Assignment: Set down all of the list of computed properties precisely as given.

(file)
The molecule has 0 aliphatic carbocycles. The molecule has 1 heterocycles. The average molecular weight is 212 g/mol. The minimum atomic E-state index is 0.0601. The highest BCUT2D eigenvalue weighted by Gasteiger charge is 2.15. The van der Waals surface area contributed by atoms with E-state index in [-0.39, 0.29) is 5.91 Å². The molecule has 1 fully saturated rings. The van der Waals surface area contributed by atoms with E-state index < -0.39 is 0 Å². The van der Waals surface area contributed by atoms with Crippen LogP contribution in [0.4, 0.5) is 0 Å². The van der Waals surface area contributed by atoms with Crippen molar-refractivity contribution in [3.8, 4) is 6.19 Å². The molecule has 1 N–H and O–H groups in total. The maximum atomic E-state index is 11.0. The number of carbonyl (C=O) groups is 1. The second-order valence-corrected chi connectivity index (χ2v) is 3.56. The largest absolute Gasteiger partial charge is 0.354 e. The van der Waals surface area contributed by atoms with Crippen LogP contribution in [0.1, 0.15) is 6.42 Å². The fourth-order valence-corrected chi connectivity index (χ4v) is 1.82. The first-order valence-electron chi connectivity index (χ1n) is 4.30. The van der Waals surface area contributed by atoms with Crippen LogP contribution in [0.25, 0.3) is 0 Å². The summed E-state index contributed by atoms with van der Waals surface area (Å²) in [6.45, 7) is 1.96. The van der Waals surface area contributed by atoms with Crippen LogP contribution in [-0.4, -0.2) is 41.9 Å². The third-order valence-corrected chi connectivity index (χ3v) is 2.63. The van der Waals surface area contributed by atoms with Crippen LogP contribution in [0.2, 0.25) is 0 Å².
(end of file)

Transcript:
The molecule has 0 aliphatic carbocycles. The molecule has 1 heterocycles. The average molecular weight is 212 g/mol. The minimum atomic E-state index is 0.0601. The highest BCUT2D eigenvalue weighted by Gasteiger charge is 2.15. The van der Waals surface area contributed by atoms with E-state index in [-0.39, 0.29) is 5.91 Å². The molecule has 1 fully saturated rings. The van der Waals surface area contributed by atoms with E-state index < -0.39 is 0 Å². The van der Waals surface area contributed by atoms with Crippen LogP contribution in [0.4, 0.5) is 0 Å². The van der Waals surface area contributed by atoms with Crippen molar-refractivity contribution in [3.8, 4) is 6.19 Å². The molecule has 1 N–H and O–H groups in total. The maximum atomic E-state index is 11.0. The number of carbonyl (C=O) groups is 1. The second-order valence-corrected chi connectivity index (χ2v) is 3.56. The largest absolute Gasteiger partial charge is 0.354 e. The van der Waals surface area contributed by atoms with Crippen LogP contribution in [0.1, 0.15) is 6.42 Å². The fourth-order valence-corrected chi connectivity index (χ4v) is 1.82. The first-order valence-electron chi connectivity index (χ1n) is 4.30. The van der Waals surface area contributed by atoms with Crippen LogP contribution in [0.25, 0.3) is 0 Å². The summed E-state index contributed by atoms with van der Waals surface area (Å²) in [6.45, 7) is 1.96. The van der Waals surface area contributed by atoms with Crippen LogP contribution in [-0.4, -0.2) is 41.9 Å². The third-order valence-corrected chi connectivity index (χ3v) is 2.63. The van der Waals surface area contributed by atoms with Crippen LogP contribution in [0.2, 0.25) is 0 Å².